In thinking about what would happen if we were unable to recognize patterns, I thought of people who have experienced and survived traumatic accidents that may have resulted in brain damage, a loss of vision, or damage to their memory. More specifically, I thought of how such accidents can lead to specific conditions like visual agnosia, for example, which refers to the loss of the brain’s ability—in individuals with or affected by this condition—to interpret visual sensations, store knowledge from incoming visual stimuli, and thereby recognize the world around them through incoming visual stimuli (Lawson). As a result of these impairments in the visual recognition systems of people with this condition, these individuals have a difficult time perceiving the world around them as they are unable to sense visual information to form patterns in the same way they used to be able to prior to having this condition, making it extremely difficult, almost impossible, to recognize patterns in new visual stimuli (Lawson). Consequently, given how much we rely on our visual systems to perceive our surroundings specifically through the formation of mental representations based on visual patterns in our environments, people with visual agnosia often struggle to make sense of the world around them. Thinking about how much life and our perception of our world changes when visual pattern recognition is taken away highlights the great importance of patterns and reveals how this seemingly mundane ability is something many people take for granted (Lawson). Long story short, patterns play an important role in the mechanisms with which humans sense, interpret, perceive, and understand environmental information, in addition to helping humans avoid information overload, as well as make decisions, gain new knowledge, and ultimately learn (Coane, 2020; Lawson; UKEssays, 2018).

However, now that we’ve gone over a few of the many benefits of patterns and what could potentially happen in a world without pattern recognition, it is important to understand how we actually identify these repetitions in our environments. Pattern recognition is a broad topic referring to the cognitive process by which we recognize events or objects in the world and then label and identify these objects (Coane, 2020). A good pattern recognition system is fast, ignores variability that is irrelevant to the discrimination task at hand, differentiates among similar items, and is accurate (Coane, 2020). Pattern recognition requires the repetition of experience in order to function and recruits many specific cognitive processes in order to work properly, efficiently, and be successful. Unconscious inference is an example of one of these more pinpointed processes that is a component of pattern recognition. Through helping us connect the dots between prior knowledge and environmental stimuli in addition to filling in gaps of missing information from external stimuli, unconscious inference helps us make sense of and understand the world around us. The theory of unconscious inferences suggests that the human brain unconsciously utilizes top-down processes through the employment of our stored prior knowledge in order to interpret, perceive, and ultimately understand the world (McBride & Cutting). For example, if we were to look at an image of two people sitting down at a dinner table in which we can see only the top half of their bodies because the table is covering up their legs, unconscious inference would guide our conclusion that both individuals do in fact have legs. This inference is driven by our prior experiences during which we’ve observed countless people sitting down at a dinner table that have legs. Of course, it’s possible that these individuals don’t have legs although it’s statistically much less likely. Therefore, we assume that the people in this photograph have legs that are simply blocked from our view by the table. Now, think about what would happen if we didn’t have unconscious inference in this scenario. We would probably be pretty confused as to where the rest of these individual’s bodies are and question if these people even have the rest of their bodies that aren’t visible to us in the picture. This confusion would most likely take up significant mental energy and space in our brains while we during our attempt to make sense of what we are seeing which is incredibly inefficient.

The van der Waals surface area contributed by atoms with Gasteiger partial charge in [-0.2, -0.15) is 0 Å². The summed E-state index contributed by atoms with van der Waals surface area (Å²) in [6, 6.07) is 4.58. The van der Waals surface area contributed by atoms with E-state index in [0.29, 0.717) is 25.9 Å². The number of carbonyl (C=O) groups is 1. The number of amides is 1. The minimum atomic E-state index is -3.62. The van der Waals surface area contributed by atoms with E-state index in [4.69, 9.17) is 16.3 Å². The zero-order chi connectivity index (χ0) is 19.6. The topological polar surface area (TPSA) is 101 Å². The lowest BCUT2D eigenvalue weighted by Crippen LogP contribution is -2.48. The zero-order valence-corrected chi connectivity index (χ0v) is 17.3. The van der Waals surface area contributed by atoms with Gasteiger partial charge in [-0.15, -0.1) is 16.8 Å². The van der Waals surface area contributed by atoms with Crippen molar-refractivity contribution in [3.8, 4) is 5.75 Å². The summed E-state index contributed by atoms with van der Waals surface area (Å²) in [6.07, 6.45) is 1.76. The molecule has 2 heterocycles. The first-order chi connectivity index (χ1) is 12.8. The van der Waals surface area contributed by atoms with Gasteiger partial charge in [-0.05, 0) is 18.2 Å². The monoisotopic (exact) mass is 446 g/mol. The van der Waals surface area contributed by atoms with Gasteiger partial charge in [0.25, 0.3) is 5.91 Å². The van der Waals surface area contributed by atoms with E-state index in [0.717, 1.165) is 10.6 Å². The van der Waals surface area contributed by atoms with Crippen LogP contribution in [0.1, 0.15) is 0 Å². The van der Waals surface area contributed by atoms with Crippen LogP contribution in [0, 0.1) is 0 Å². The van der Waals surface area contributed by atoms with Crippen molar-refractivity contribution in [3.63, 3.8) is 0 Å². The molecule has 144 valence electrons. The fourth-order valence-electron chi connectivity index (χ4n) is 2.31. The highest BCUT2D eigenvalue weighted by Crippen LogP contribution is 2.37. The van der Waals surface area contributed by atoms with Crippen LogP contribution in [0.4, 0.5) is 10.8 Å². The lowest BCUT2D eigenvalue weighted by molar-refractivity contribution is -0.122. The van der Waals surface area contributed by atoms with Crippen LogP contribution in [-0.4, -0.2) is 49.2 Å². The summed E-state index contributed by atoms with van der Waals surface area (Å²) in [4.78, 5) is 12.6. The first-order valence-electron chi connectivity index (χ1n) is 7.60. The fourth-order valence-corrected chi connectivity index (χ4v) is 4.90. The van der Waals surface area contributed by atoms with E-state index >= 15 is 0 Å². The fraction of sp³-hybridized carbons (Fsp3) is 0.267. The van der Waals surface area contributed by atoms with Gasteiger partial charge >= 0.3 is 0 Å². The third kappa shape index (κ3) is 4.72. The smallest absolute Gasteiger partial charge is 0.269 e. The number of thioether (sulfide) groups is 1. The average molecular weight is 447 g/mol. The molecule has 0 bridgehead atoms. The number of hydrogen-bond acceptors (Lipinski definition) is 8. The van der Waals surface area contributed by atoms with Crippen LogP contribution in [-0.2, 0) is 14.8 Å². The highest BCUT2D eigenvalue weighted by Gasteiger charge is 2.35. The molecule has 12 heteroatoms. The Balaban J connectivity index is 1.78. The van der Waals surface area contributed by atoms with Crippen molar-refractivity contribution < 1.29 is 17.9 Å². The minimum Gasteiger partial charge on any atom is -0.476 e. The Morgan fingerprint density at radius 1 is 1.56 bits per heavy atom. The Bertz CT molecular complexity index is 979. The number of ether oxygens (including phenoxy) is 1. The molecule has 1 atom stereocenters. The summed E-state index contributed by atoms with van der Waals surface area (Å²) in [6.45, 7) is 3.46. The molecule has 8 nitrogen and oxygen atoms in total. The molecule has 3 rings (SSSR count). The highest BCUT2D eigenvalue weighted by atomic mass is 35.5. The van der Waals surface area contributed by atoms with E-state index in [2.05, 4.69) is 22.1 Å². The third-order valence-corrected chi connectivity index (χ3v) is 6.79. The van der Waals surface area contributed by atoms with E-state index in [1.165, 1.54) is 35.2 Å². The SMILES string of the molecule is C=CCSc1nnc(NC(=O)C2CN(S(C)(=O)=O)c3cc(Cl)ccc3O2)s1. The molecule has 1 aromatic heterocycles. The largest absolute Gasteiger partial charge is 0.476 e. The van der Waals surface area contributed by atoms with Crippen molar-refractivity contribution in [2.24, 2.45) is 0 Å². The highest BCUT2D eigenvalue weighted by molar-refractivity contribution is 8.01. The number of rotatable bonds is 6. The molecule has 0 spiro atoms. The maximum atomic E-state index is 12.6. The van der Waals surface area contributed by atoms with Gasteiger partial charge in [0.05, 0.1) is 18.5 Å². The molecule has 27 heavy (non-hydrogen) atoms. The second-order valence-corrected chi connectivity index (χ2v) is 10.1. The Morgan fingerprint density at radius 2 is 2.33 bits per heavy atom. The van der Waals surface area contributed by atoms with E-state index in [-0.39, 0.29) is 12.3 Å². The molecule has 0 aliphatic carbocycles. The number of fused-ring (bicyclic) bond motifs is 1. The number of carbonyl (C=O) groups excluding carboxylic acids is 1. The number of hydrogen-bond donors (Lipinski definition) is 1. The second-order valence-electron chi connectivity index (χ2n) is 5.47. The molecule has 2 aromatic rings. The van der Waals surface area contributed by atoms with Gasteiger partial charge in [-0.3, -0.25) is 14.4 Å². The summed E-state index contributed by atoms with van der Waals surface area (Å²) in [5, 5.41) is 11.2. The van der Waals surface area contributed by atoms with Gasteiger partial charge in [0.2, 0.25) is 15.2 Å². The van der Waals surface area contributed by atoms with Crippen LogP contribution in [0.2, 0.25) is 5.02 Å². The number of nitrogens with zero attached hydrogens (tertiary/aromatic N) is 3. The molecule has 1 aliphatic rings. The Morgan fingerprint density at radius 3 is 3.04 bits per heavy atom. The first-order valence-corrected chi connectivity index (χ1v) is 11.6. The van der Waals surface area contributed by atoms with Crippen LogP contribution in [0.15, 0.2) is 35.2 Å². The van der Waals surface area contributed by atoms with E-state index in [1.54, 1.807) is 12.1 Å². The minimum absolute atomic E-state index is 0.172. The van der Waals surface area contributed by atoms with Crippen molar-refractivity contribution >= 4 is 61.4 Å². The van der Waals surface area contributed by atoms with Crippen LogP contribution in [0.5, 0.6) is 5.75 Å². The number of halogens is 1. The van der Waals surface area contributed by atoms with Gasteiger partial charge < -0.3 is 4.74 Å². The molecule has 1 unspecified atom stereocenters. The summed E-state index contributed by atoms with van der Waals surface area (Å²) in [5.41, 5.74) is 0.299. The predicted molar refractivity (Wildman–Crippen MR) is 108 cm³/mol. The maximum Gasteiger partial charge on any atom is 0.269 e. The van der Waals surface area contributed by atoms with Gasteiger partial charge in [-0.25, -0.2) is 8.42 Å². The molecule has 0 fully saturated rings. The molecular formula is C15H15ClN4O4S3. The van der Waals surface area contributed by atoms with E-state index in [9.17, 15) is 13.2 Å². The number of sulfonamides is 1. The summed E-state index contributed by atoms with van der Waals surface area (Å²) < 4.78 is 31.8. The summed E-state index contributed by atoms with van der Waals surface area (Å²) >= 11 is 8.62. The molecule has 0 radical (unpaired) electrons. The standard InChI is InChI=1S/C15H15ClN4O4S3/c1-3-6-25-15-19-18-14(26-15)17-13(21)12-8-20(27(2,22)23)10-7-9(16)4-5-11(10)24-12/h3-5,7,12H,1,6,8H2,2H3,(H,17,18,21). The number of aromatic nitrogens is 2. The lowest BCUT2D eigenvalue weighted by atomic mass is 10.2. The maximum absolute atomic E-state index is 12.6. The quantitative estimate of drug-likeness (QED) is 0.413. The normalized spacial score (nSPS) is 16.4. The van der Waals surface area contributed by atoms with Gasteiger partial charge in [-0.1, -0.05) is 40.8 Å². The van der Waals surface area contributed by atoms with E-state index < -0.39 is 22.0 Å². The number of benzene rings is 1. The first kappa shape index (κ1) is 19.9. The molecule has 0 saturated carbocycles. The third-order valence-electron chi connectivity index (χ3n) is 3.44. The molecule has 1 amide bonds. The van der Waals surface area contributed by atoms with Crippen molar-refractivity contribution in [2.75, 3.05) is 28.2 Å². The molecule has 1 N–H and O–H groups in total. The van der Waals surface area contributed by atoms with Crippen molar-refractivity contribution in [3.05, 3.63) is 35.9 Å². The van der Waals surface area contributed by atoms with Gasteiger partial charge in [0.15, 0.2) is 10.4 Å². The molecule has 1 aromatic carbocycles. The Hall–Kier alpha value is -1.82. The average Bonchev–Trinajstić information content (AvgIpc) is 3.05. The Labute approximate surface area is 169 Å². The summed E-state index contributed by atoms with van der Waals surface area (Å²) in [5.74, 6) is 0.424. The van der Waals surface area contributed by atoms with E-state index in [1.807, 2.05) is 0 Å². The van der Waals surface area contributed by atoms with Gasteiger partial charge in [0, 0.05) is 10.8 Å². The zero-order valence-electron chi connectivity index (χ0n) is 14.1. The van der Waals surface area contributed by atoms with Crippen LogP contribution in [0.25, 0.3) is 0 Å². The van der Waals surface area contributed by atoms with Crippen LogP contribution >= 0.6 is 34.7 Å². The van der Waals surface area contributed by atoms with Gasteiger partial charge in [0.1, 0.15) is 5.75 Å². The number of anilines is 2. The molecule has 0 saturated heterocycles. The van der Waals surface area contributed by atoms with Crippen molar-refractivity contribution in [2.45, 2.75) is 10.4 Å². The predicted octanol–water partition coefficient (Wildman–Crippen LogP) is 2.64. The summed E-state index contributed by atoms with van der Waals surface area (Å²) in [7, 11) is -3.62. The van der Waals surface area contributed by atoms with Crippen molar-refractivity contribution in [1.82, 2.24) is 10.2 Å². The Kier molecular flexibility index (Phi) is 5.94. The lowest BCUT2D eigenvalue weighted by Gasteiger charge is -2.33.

In discussing the importance of both pattern recognition and unconscious inference through contemplating what would happen and what it would mean for human perception as we know it without these two cognitive processes, the critical importance both pattern recognition and unconscious inference is very obvious. In other words, without our cognitive processes of pattern recognition and unconscious inference, we would lack the ability to make reasonable, timely and most likely accurate assessments of the world around us which is ultimately vital to human survival.



Coane, J. (2020). Lecture on Perception and Pattern Recognition. Colby College.

Lawson, H. A World Without Patterns, Faces Without Meaning. Theory of Knowledge. https://www.coralgablescavaliers.org/ourpages/users/099346/IB%20Theory%20of%20Knowledge/Bastian%20Chapter%2004/Lawson%20A%20World%20Without%20Faces.pdf

McBride, D. M, & Cutting, J. C. (2019). Cognitive Psychology: Theory, Process, and Methodology. Chapter 3.

UKEssays. (2018, November). Pattern Recognition Psychology. Retrieved November 30, 2020, from https://www.ukessays.com/essays/psychology/the-pattern-recognition-definition-psychology-essay.php

When you read this, you will only look out for what confirms your prior beliefs

November 28th, 2020 No comments